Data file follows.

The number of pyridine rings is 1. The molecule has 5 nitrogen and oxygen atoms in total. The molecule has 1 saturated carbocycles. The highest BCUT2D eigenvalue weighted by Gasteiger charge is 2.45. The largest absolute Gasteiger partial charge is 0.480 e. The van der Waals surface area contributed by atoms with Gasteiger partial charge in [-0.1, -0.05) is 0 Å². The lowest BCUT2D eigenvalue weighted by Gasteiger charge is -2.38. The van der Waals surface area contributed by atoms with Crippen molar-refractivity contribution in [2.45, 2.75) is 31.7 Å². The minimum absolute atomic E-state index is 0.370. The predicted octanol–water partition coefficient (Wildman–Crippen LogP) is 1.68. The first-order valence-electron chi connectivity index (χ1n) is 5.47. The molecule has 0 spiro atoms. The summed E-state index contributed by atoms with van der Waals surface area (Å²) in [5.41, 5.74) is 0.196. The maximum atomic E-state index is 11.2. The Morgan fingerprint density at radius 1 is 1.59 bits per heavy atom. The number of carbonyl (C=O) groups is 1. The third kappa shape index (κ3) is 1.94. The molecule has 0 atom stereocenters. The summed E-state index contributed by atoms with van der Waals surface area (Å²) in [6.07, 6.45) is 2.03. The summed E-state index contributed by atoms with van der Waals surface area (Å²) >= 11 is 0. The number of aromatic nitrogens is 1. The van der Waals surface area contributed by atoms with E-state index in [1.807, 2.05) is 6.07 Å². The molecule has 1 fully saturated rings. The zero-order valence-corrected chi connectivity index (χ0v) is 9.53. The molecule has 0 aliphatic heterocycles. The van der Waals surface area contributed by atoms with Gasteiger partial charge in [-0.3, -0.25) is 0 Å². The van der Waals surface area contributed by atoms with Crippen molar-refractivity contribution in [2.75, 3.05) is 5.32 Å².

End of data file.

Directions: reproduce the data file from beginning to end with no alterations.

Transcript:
The number of pyridine rings is 1. The molecule has 5 nitrogen and oxygen atoms in total. The molecule has 1 saturated carbocycles. The highest BCUT2D eigenvalue weighted by Gasteiger charge is 2.45. The largest absolute Gasteiger partial charge is 0.480 e. The van der Waals surface area contributed by atoms with Gasteiger partial charge in [-0.1, -0.05) is 0 Å². The lowest BCUT2D eigenvalue weighted by Gasteiger charge is -2.38. The van der Waals surface area contributed by atoms with Crippen molar-refractivity contribution in [2.45, 2.75) is 31.7 Å². The minimum absolute atomic E-state index is 0.370. The predicted octanol–water partition coefficient (Wildman–Crippen LogP) is 1.68. The first-order valence-electron chi connectivity index (χ1n) is 5.47. The molecule has 0 spiro atoms. The summed E-state index contributed by atoms with van der Waals surface area (Å²) in [5.41, 5.74) is 0.196. The maximum atomic E-state index is 11.2. The Morgan fingerprint density at radius 1 is 1.59 bits per heavy atom. The number of carbonyl (C=O) groups is 1. The third kappa shape index (κ3) is 1.94. The molecule has 0 atom stereocenters. The summed E-state index contributed by atoms with van der Waals surface area (Å²) in [6.07, 6.45) is 2.03. The summed E-state index contributed by atoms with van der Waals surface area (Å²) >= 11 is 0. The number of aromatic nitrogens is 1. The van der Waals surface area contributed by atoms with E-state index in [1.807, 2.05) is 6.07 Å². The molecule has 1 fully saturated rings. The zero-order valence-corrected chi connectivity index (χ0v) is 9.53. The molecule has 0 aliphatic heterocycles. The van der Waals surface area contributed by atoms with Gasteiger partial charge in [-0.3, -0.25) is 0 Å². The van der Waals surface area contributed by atoms with Crippen molar-refractivity contribution in [2.75, 3.05) is 5.32 Å².